Shirley Collins was one of the most respected musicians in the 1960s British folk revival. Then she lost her voice. Now, after an absence of almost 40 years, she’s back with a gig in her home county. By EDWIN GILSON

WHEN Shirley Collins steps on to the stage at the Brighton Dome on Sunday, a remarkable comeback story will be complete.

The Sussex date marks a significant milestone for the musician, who grew up in Hastings and now lives in Lewes via Brighton. Collins has been no stranger to large venues in her career, both as a figurehead of the 1960s folk scene or since her latter-day revival, but this is the gig that truly rounds off her journey over the last few years.

“It’s all been rather remarkable, I must say,” says the 81 year-old with a laugh down the phone from her home in the shadow of Lewes castle. “Fingers crossed I can hold it together in Brighton.”

If recent reviews are anything to go by, she needn’t worry. Lodestar, Collins’ seventh album and her first in 38 years, was praised by critics for retaining the same haunting, otherworldly sound that made her a cult figure in the first place. During her absence from music she earned admirers from Graham Coxon to Stewart Lee, as well as an MBE for services to music in 2007. Her comeback has been met with widespread enthusiasm but the singer admits to feeling anxious about the whole thing.

“It was scary at first and for a while I wasn’t sure I could to it,” she says. “Then I started to really enjoy it and my singing got better at every gig.” The Guardian called Lodestar a “confident and uncompromising record”, which is a resounding endorsement of a musician who had gone so long without performing. How did Collins manage to approach recording in a natural way, to not overthink the whole process? “This sounds silly but I just had to do what I had to do,” she says. “It had to come naturally. That’s why I recorded the whole album in my cottage here in Lewes.”

Her revival is all the more striking, and commendable, given the way her music career derailed in the first place. After a traumatic divorce from husband and fellow musician Ashley Hutchings, she was diagnosed with dysphonia. Rather than accept her faltering voice and giving up straight away, Collins tried to persevere.

“I struggled for about 18 months but almost every gig I did, it was appalling. I used to feel so humiliated because I couldn’t sing properly. The more I tried, of course, the worse it got. I was doing the songs a disservice and myself a disservice. I had to raise kids and I needed a career, so I opted out of music. It was a heartbreaking decision.”

She went to doctors, throat specialists and even a faith healer to remedy the problem, to an avail. It took encouragement from David Tibet of folk band Current 93 for Collins to consider singing again and she eventually joined the group on stage. It goes without saying that Collins voice isn’t what it once was “because I’m that much older”, but it has got stronger even in the time she has been performing Lodestar live.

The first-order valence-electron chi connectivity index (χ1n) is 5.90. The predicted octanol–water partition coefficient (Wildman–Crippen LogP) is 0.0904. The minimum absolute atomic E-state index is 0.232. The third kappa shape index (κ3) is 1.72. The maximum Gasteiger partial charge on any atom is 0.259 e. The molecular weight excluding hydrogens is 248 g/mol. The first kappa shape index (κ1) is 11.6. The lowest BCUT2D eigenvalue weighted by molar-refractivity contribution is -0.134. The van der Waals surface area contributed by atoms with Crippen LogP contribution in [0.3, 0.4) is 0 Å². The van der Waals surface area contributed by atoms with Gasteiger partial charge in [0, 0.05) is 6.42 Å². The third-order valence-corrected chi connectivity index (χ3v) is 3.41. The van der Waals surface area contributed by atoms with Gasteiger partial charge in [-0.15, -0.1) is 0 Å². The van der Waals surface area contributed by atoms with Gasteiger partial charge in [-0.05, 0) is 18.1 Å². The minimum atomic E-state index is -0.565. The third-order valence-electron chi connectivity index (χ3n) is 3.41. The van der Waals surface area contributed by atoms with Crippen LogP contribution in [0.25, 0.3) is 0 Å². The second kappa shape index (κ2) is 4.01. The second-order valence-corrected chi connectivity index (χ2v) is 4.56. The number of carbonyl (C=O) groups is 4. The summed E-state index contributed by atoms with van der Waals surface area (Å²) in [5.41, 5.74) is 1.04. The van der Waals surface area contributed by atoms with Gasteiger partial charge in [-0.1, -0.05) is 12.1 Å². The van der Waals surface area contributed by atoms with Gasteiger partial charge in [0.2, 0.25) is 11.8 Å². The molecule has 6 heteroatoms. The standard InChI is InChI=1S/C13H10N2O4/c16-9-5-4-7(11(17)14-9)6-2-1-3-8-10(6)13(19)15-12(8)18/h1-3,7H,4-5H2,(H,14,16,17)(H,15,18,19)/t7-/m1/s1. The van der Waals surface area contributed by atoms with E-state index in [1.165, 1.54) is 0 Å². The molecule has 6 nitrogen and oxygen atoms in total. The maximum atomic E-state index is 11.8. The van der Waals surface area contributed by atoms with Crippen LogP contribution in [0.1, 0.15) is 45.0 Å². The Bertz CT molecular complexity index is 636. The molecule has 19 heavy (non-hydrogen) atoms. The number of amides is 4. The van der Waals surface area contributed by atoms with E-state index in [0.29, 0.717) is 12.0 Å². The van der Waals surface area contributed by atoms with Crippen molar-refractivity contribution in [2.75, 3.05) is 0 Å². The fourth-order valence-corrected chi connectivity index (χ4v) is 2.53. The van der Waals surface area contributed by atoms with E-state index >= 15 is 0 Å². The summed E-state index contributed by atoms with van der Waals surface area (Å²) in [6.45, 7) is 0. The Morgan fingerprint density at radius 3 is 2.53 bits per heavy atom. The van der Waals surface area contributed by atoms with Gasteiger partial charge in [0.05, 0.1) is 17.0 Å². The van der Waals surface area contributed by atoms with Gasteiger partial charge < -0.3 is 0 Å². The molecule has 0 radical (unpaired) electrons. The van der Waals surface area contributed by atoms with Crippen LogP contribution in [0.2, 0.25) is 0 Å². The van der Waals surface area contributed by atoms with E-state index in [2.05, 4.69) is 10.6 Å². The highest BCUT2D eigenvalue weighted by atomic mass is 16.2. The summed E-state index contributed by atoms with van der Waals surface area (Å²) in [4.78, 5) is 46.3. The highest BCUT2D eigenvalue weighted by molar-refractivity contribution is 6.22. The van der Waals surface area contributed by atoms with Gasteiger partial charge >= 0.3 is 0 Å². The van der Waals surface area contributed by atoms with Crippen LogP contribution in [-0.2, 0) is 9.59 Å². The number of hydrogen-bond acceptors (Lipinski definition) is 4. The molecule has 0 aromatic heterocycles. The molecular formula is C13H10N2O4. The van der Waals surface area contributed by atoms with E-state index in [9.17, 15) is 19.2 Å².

The album is gloriously morbid in places and commentators wasted no time totting up the death count in the songs’ lyrics; the common consensus is 11 fatalities. When asked whether this gothic quality is a hyperbolically grotesque take on the world or comes from a more fantastical imaginary place, Collins says she is merely channelling the dark underbelly of English folk music.

“People always just think of England historically as a merry old place but it never really was. There have been dreadful things done in our name. We had civil war and peasant revolts. It’s a dark history but a fascinating one.” This line of conversation quickly blends into Brexit talk. Collins is proud that Lewes voted “remain” (“It’s too intelligent not to”) but says that the overall vote “makes me doubt the English – why are they being so stupid? How can anybody think this is a good idea?”

There is a line on Lodestar that is pertinent to these fears: “Repent, repent, sweet England, for dreadful days are near.” And yet this was written a few years ago, before Brexit was even a phrase. “It’s too late to repent now,” laughs Collins. “I feel disturbed about everything now but, at the same time, I still love England.”

Nobody can deny Collins’ credentials to critique the state of the nation. Having been raised in a working class family in Hastings, with a “particularly political mother”, Collins quickly learned about the social infrastructure of England. “Hastings was quite a poverty stricken town when I was a child and we went through the war as well. But there’s a stubbornness about Sussex people; the county’s motto is ‘we wunt be druv’ after all.”

This attitude could also be applied to Collins’ resolve and determination in returning to the stage after so many years. Her comeback is a reminder of her proud place in British folklore. And even given her advanced years, she has ambitions to keep the momentum going.

“I’m lucky to have got this far but it’s gone so well that I want it to continue – there are many more songs I want to sing.”

Brighton Festival, Brighton Dome, Sunday, 7.30pm